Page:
Exercise Requirements
  Like any hunting breed, Peruvian Inca Orchids require a great deal of rigorous exercise. They can often run at extremely high speeds for long distances. Responsible owners should make sure that their dogs get enough physical activity each day to drain their energy levels. A failure to do so can often result in an unhappy and sometimes destructive dog.

Grooming 
  The grooming requirements of the Peruvian Inca Orchid are minimal, but there are some special considerations for this hairless breed. If he has furnishings, brush weekly with a very soft brush. Wipe the skin daily with cloth dampened with warm water to remove dirt. A bath with a mild dog shampoo once a week or every few weeks helps keep the skin blemish free. Apply moisturizing lotion daily, or as needed, depending on skin condition and climate. Some hairless breeds are sensitive to lanolin, so ask the breeder what lotion she uses on her dogs.
  His ears need to be checked every week and cleaned if needed, and toenails trimmed every few weeks. Regular tooth brushing with a soft toothbrush and doggie toothpaste keep the teeth and gums healthy. Hairless breeds are prone to sunburn so apply sunscreen  or dress him in a doggie T-shirt.

Is the Peruvian Inca Orchid the Right Breed for you?
Low Maintenance: Infrequent grooming is required to maintain upkeep. No trimming or stripping needed.
Minimal Shedding: Recommended for owners who do not want to deal with hair in their cars and homes.
Easy Training: The Peruvian Inca Orchid is known to listen to commands and obey its owner. Expect fewer repetitions when training this breed.
Fairly Active: It will need regular exercise to maintain its fitness. Trips to the dog park are a great idea.
Good with Kids: This is a suitable breed for kids and is known to be playful, energetic, and affectionate around them.

Did You Know?
  The Spanish conquistadors, who are said to have found these dogs living amidst orchids in Inca homes, called them “perros flora”: flower dogs. They are also sometimes called moonflower dogs, Inca hairless dogs, and Peruvian hairless dogs.

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Friday, November 10, 2017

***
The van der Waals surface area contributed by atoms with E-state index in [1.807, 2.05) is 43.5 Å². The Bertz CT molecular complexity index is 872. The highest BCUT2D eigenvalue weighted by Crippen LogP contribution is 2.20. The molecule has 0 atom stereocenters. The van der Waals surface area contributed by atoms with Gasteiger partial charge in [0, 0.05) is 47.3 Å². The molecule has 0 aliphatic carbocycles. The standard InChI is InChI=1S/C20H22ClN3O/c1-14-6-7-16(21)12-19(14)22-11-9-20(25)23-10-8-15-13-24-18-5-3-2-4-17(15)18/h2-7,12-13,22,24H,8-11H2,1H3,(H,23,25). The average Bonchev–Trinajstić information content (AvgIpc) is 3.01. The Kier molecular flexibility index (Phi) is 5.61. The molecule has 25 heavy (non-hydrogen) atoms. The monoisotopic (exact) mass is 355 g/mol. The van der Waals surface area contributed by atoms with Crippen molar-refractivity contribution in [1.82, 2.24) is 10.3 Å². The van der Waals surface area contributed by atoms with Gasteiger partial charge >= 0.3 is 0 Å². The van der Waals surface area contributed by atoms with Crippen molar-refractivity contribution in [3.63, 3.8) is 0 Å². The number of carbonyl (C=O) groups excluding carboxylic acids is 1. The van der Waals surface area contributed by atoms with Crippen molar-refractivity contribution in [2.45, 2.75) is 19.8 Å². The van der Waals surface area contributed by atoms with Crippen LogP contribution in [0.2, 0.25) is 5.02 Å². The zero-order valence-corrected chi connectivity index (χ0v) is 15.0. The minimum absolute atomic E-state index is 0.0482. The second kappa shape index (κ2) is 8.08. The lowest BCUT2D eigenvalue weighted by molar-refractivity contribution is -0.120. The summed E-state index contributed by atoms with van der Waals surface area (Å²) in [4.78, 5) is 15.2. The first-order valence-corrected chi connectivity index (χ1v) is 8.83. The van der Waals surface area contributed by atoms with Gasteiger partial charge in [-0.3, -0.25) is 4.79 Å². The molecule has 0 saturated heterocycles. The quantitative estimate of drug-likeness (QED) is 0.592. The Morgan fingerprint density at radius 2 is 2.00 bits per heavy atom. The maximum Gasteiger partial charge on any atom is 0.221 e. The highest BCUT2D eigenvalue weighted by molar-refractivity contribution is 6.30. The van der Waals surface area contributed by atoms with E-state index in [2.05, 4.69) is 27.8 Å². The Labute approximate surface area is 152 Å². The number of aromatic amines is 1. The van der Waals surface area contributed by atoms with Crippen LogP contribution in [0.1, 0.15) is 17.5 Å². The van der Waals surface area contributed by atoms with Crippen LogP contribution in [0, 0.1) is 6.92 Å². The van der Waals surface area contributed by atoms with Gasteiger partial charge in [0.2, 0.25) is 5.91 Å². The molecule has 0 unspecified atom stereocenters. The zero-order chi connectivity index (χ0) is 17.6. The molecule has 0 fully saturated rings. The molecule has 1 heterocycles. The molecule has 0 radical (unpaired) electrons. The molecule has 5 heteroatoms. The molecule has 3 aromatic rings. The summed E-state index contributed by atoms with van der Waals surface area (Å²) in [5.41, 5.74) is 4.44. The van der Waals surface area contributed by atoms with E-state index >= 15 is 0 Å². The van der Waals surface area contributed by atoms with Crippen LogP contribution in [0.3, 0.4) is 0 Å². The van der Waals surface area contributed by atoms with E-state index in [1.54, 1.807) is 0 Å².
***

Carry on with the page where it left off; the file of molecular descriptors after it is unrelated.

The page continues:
Everything about your Afghan Spaniel

Everything about your Afghan Spaniel
  The Afghan Spaniel is not a purebred dog. It is a cross between the Afghan Hound and the Cocker Spaniel. The best way to determine the temperament of a mixed breed is to look up all breeds in the cross and know you can get any combination of any of the characteristics found in either breed. Not all of these designer hybrid dogs being bred are 50% purebred to 50% purebred. It is very common for breeders to breed multi-generation crosses.

Overview
  The Afghan Spaniel is an interesting blend of two dogs who like to hunt as much as they like to play. The Afghan Hound has always been known for their elegance and speed and the Cocker Spaniel is known for being eager to please and fun. The Cocker Spaniel has two types, the English and American, which are similar in size, energy, appearance, and temperament. These two were considered to be the same breed until 1936 when the English Cocker Spaniel Club was formed in America. The Americans modified the Cocker Spaniel in ways the English Cocker Spaniel Club did not agree with, so they separated.

Breed standards
Breed Type: Mix
Family: Sighthound
Average lifespan: 12-15 Years
Average size: 20-300lbs
Coat appearance: Medium, Short-Haired, and Silky
Coloration: cream, white, golden, black, light brown, brown, and combinations of these
Hypoallergenic: No
Comparable Breeds: Afghan Hound, Cocker Spaniel

History
  There is little known about the Afghan Spaniel because it is so new but the histories of the parent breeds can give insight into its characteristics. The Afghan Hound is a sighthound and one of the oldest breeds in history, dating back to Ancient Egypt where drawings of these beautiful dogs were found. It is thought that the Afghan Hound was used in hunting to flush and catch gazelle and rabbits. They were finally noticed in the early 1800s when they were brought down from the mountains of Afghanistan where they had lived isolated for centuries. 
  At first, the Afghan Hound was known as a Barukhzy Hound or Persian Greyhound but was later renamed for the area in which they originated. They were first noticed in the United States in 1926, when it was recognized by the American Kennel Club (AKC) and it became popular but mostly with the wealthy. 
  The Cocker Spaniel comes from a large family called the Spaniels that have seven varieties, which are the Welsh Springer Spaniel, Sussex Spaniel, Irish Water Spaniel, Field Spaniel, English Springer Spaniel, Cocker Spaniel, and Clumber Spaniel. They were divided depending on whether they were water or land Spaniels, with several types of each. This breed dates all the way back to the 1300s when a description was written by Gaston Phebus.